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Re: Article about supposed "murky" future for Oracle

From: Daniel Morgan <>
Date: Wed, 31 Mar 2004 21:52:23 -0800
Message-ID: <1080798723.472164@yasure>

rkusenet wrote:

>>Thanks. But then I could point out that if you did have Oracle
>>you'd have the DBMS_AQ built-in package and Oracle's Advanced
>>Queueing so the issue you describe wouldn't exist.

> No comments since I don't know AQ packages. Are they equivalent
> of database tables. Are they as simple to program as writing a SQL.
> Can data be loaded into a datamart/datawarehouse. And above al
> is that a separate product from Oracle and built into the database
> server.

A built in package is code written by Oracle to perform functionality not possible in SQL or PL/SQL such as reading and writing operating system files or in this case creating very sophisticated queues.

To quote Oracle documentation:
"Event publication uses the publish-subscribe mechanism of Oracle Advanced Queuing. A queue serves as a message repository for subjects of interest to various subscribers. Triggers use the DBMS_AQ package to enqueue a message when specific system or user events occur."

> Speaking for myself I like using database tables for
> work flow. It is a proven technology and IMO no database other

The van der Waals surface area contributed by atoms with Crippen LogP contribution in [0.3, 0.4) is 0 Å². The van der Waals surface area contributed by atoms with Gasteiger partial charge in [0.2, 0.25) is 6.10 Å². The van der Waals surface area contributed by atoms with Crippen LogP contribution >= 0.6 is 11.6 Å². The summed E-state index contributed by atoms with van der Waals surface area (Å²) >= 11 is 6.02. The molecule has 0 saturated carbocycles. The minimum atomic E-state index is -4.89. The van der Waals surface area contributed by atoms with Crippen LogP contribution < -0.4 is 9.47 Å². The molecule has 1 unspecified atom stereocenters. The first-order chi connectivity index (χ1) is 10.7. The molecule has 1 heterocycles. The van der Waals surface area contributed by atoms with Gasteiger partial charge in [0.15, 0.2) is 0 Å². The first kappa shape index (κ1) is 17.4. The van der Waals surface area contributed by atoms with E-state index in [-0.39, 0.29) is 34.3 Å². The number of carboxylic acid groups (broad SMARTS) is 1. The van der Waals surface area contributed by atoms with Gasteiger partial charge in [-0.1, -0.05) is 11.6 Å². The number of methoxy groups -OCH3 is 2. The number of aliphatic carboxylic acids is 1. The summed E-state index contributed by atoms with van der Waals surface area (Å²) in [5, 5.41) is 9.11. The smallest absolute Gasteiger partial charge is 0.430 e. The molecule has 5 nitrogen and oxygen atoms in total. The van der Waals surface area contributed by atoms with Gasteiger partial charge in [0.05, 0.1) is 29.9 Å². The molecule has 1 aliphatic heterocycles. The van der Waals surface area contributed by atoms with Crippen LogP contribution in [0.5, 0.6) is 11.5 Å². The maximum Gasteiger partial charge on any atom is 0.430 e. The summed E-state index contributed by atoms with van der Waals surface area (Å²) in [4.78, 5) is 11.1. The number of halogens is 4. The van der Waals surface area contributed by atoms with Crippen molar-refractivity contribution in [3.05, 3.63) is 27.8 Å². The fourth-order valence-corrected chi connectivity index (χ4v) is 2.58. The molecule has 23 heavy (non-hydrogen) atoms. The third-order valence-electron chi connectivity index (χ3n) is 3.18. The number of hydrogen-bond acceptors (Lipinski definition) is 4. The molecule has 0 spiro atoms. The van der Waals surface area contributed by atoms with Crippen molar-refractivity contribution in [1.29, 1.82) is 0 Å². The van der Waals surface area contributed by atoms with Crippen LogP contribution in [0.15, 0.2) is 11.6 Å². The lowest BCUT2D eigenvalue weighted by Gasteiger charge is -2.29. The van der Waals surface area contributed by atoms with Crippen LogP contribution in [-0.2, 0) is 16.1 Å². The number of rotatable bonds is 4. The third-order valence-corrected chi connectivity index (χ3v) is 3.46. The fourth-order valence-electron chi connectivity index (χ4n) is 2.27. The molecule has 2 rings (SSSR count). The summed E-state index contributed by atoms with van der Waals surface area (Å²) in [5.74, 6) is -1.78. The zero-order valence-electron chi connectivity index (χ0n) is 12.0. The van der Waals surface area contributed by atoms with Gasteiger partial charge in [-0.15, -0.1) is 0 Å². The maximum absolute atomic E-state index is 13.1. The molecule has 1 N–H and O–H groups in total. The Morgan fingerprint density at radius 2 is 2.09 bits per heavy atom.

> informix work as well. Reason being that informix concept of non
> logged database is unique. It virtually eliminates any disk activity
> except writing to physical once per checkpoint. Of course you will
> lose data if a crash happens, but then u don't care either.

Perhaps you don't care if you lose data. I do. My bank does. My government does. Heck even my mother does. ;-)

> The only advantage I see of using a Queue series is that the application
> process need not poll the table. They can be called on events. But then
> with multiple processes polling the work flow table, the wait time is
> almost negligible. Actually we can convert it into an event by attaching
> a table trigger to a C code.

If you write C that is an entirely different matter as that is not functionality native to the product.

> I have been told that Oracle's concept of lock management is to write
> the lock information in the data block itself, instead of centralized
> lock manager. That means a SELECT FOR UPDATE will be two writes. One for
> the lock and one for the actual write of the data. Not OK for us
> in the given scenario.

Try looking at it another way. A lock in a block read into memory is not a disk write. Locking 1000 records is not writing 1000 times to disk. And in Informix you can run out of record level locks. Then what happens? You get lock escallation and start locking pages. The Oracle model provides an infinite number of row locks and lock escallation is impossible.

Daniel Morgan
(replace 'x' with a 'u' to reply)
Received on Wed Mar 31 2004 - 23:52:23 CST

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